The human body consists of trillions of cells. But what is a cell actually? What are the different cells in the human body? Why do you have to take good care of your cells? Here you will find the answers to these questions.
What is a cell?
A cell is the smallest living unit of your body or any other organism. Cells are therefore the basic building blocks of life. In general, a distinction can be made between prokaryotes (single-cell organisms) and eukaryotes (multi-cell organisms). While the cells of prokaryotes have a somewhat "simpler" structure and do not have a cell nucleus, eukaryotic cells have a cell nucleus and a separation of the cell into cell organelles. The latter group includes all cells of higher organisms such as plants, animals and also those of humans.
What makes the human cell so special?
Each of your cells has a cell membrane that surrounds the other cell components. Inside the cell you will find the nucleus, mitochondria, ribosomes and the Golgi apparatus. Each component has its own task. This ensures that the cell "runs smoothly".
Which cells are there?
Not all cells are the same! More than 200 different cell types can be identified in the human body. Each cell type has an individual function. The most important cell types include the following:
Stem cells: Stem cells possess what is known as pluripotency, giving them the ability to change into any other cell type in the human body. Thus, stem cells can develop into any tissue or into certain specified tissue types.
Red blood cells (erythrocytes): These cells are an important component of blood. They transport oxygen through the bloodstream by means of hemoglobin binding.
White blood cells (leukocytes): Leukocytes are an important component of the immune defense system. They fight off pathogens.
Blood platelets (thrombocytes): Strictly speaking, these are cell fragments, but they have an important role in blood clotting and stasis.
Nerve cells (neurons): Neurons are part of the nervous system. They convey information by means of electronic impulses.
Glial cells: Glial cells are also part of the nervous system. They play an important role in the transmission of nerve impulses and are mainly found in the brain.
Muscle cells: Muscle cells form different muscles in the human body. A distinction is made between skeletal muscle cells, cardiac muscle cells and smooth muscle cells.
Cartilage cells: These cells are responsible for the formation of any cartilage tissue.
Bone cells: Bone cells work with the bone matrix to form bone. Different types of bone cells perform different steps in the process.
Skin cells: Different skin cells form the skin layer, a first external protective barrier against pathogens. Individual sensory cells also belong to the skin cells.
Other cells in your body include fat cells, germ cells, endothelial cells and epithelial cells.
What do you need to protect your cells from?
Although you have several trillion cells and some of them are renewed regularly, it is important to protect your cells. There are many dangers, with free radicals being the biggest threat to your cells. Free radicals are molecules that have deficits in their structure due to a missing electron and want to compensate for this deficit by using a "foreign" electron. In this, they are both a curse and a blessing: free radicals can be helpful in fighting pathogens, while too many of them, however, can also pose a danger to the body's own cells.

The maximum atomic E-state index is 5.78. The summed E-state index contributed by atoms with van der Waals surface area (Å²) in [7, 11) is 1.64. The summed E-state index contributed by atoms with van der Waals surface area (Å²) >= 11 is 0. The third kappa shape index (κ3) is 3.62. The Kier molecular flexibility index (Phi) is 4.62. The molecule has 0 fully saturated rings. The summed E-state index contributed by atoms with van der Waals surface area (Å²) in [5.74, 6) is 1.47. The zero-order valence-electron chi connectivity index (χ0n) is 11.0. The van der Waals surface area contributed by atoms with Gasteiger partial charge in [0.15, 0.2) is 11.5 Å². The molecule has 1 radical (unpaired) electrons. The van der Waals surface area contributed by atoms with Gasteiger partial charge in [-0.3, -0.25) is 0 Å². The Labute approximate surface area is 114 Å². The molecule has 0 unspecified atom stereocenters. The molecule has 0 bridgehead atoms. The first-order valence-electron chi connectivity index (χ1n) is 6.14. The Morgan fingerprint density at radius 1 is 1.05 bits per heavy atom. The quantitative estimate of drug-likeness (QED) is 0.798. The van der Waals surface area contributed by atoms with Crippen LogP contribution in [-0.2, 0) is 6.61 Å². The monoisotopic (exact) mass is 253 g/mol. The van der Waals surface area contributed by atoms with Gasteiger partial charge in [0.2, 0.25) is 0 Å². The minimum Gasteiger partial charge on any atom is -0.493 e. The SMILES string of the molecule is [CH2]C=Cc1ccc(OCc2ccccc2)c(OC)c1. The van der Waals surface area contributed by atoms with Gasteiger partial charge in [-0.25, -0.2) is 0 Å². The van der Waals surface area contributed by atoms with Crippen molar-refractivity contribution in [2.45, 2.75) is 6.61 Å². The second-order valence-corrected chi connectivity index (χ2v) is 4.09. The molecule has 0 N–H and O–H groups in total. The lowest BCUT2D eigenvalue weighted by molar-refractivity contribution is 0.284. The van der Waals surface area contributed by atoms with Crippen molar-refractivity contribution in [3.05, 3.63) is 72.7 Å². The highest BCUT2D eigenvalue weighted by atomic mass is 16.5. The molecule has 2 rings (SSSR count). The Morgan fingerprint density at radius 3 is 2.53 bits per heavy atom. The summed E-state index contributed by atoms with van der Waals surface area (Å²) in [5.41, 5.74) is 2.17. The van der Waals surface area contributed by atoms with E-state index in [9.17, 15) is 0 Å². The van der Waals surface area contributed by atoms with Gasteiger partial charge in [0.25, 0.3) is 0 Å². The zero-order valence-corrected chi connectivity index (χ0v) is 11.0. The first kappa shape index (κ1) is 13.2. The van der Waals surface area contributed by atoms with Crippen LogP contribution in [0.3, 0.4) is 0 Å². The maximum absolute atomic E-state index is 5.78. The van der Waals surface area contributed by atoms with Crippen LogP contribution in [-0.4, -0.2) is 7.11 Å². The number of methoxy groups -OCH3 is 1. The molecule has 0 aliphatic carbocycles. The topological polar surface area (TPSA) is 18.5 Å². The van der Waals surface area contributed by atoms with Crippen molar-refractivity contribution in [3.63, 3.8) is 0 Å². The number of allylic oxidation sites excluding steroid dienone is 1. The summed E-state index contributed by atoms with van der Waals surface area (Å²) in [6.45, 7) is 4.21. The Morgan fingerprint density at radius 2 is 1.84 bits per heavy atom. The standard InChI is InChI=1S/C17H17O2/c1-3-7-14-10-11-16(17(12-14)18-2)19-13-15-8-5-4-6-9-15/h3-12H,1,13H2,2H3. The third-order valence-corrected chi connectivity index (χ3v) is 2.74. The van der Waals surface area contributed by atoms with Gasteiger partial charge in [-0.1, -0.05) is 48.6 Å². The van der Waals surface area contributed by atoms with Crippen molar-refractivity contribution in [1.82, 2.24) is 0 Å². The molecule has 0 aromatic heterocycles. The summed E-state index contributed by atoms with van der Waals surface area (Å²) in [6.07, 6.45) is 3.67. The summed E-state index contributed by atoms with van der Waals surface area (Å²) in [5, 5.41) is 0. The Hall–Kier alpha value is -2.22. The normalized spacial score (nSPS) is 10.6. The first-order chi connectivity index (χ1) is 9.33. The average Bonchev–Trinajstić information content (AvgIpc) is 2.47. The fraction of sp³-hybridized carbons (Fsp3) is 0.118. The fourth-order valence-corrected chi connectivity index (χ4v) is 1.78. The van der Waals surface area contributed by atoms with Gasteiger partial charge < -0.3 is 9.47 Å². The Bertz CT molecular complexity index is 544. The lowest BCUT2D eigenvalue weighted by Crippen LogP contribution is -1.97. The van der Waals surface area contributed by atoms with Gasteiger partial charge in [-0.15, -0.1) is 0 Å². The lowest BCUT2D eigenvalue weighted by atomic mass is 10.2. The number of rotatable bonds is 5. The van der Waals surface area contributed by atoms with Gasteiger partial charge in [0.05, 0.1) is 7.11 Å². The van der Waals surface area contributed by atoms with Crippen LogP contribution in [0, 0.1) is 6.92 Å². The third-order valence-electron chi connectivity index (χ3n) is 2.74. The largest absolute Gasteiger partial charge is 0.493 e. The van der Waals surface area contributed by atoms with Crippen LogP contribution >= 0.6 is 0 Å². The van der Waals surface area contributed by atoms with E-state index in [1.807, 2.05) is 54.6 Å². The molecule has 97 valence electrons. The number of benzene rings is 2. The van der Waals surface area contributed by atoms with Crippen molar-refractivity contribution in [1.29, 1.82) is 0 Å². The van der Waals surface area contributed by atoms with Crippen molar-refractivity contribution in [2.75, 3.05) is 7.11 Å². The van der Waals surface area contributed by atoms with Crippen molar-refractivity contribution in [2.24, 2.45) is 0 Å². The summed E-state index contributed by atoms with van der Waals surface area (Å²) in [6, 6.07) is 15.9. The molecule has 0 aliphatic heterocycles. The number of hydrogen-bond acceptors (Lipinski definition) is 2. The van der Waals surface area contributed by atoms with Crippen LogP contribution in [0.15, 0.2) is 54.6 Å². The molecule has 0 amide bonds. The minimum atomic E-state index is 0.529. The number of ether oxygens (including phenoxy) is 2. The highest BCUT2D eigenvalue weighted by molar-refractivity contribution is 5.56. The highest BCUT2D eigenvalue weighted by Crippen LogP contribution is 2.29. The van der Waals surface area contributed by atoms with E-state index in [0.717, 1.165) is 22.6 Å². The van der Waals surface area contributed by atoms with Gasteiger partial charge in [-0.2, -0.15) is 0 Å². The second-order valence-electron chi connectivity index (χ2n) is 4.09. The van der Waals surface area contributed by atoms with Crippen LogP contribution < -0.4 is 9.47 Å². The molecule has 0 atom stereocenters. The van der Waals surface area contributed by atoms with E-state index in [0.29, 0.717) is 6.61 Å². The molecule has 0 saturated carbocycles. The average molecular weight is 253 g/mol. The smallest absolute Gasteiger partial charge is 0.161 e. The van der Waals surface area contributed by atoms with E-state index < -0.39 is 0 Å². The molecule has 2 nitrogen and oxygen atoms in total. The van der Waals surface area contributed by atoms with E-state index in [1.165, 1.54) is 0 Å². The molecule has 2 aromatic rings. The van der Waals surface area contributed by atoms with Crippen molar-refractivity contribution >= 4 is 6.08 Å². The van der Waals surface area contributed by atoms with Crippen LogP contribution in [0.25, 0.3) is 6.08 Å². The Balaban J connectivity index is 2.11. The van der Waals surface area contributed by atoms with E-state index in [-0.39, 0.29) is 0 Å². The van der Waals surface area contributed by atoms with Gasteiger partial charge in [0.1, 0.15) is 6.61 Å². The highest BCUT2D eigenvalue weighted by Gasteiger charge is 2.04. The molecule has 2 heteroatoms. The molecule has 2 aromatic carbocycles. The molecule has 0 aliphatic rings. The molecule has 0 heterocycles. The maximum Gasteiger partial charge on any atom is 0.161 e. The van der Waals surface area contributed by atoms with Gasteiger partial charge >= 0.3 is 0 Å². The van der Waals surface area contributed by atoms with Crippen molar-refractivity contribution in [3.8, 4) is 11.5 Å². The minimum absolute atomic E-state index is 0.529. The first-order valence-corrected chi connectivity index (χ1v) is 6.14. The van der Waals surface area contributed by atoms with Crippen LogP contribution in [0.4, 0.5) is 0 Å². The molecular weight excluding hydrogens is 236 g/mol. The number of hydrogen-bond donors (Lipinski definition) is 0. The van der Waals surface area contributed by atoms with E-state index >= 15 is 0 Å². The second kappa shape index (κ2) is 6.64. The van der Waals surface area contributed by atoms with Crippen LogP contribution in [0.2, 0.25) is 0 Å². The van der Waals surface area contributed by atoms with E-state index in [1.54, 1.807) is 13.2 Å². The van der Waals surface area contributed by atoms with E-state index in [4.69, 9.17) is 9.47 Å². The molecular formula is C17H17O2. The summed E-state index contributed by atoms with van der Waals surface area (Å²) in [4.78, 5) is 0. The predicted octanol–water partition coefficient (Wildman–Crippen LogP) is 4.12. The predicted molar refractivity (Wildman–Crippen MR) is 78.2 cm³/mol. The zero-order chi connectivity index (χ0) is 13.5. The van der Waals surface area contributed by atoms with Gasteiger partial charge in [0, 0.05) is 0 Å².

What is good for the cells?
Antioxidants can help in the fight against free radicals. A healthy diet and exercise are also good for your cells. And remember: If your cells are fit, your entire body can probably function much better!
Facts about the cell
Man has 100 trillion cells
Humans have 100 trillion cells. That is a one with 14 zeros. If you put all the cells of your body together, this chain would be over 2.5 million kilometers long and could be wrapped around the earth 60 times at the equator. If one cell were to be attached to this chain every second, it would take more than three million years to "string" all the cells together!
Every second, about 50 million cells die in an adult person. At the same time, almost as many cells are newly formed every second. But only almost, since an adult human being continuously degrades his cells and the number is thus constantly reduced.
Not all cell death is the same
A distinction is made between "programmed cell death" (apoptosis) and "forced cell death" (necrosis). While apoptosis removes cell parts in such a way that no damage occurs, necrosis causes the cell to burst uncontrollably, which can lead to inflammation. And by the way, a cell never dies "just like that." Internal or external factors are the cause.
Nails and hair are derivatives of skin. They consist of hardened skin cells and thus provide special protection. The fingernails in particular have an important role in protecting the nerve endings at the fingertips.
The immune cells are not automatically the immune system. They represent only one of four parts of the immune system. The other three parts are mechanical barriers, proteins and mental immune health. Only through a positive interaction of these four factors can the immune system function optimally.
Not all cells renew at the same rate. The cells of the small intestine renew about every 36 hours, while red blood cells renew about every 120 days and bone cells last a whole 20-30 years!
All-rounder stem cells
Stem cells are true all-rounders! They can divide and change into different cell types throughout your life. This is called pluripotency. This ability even allows them to change from another cell type back into stem cells when needed. This ensures that your body functions properly!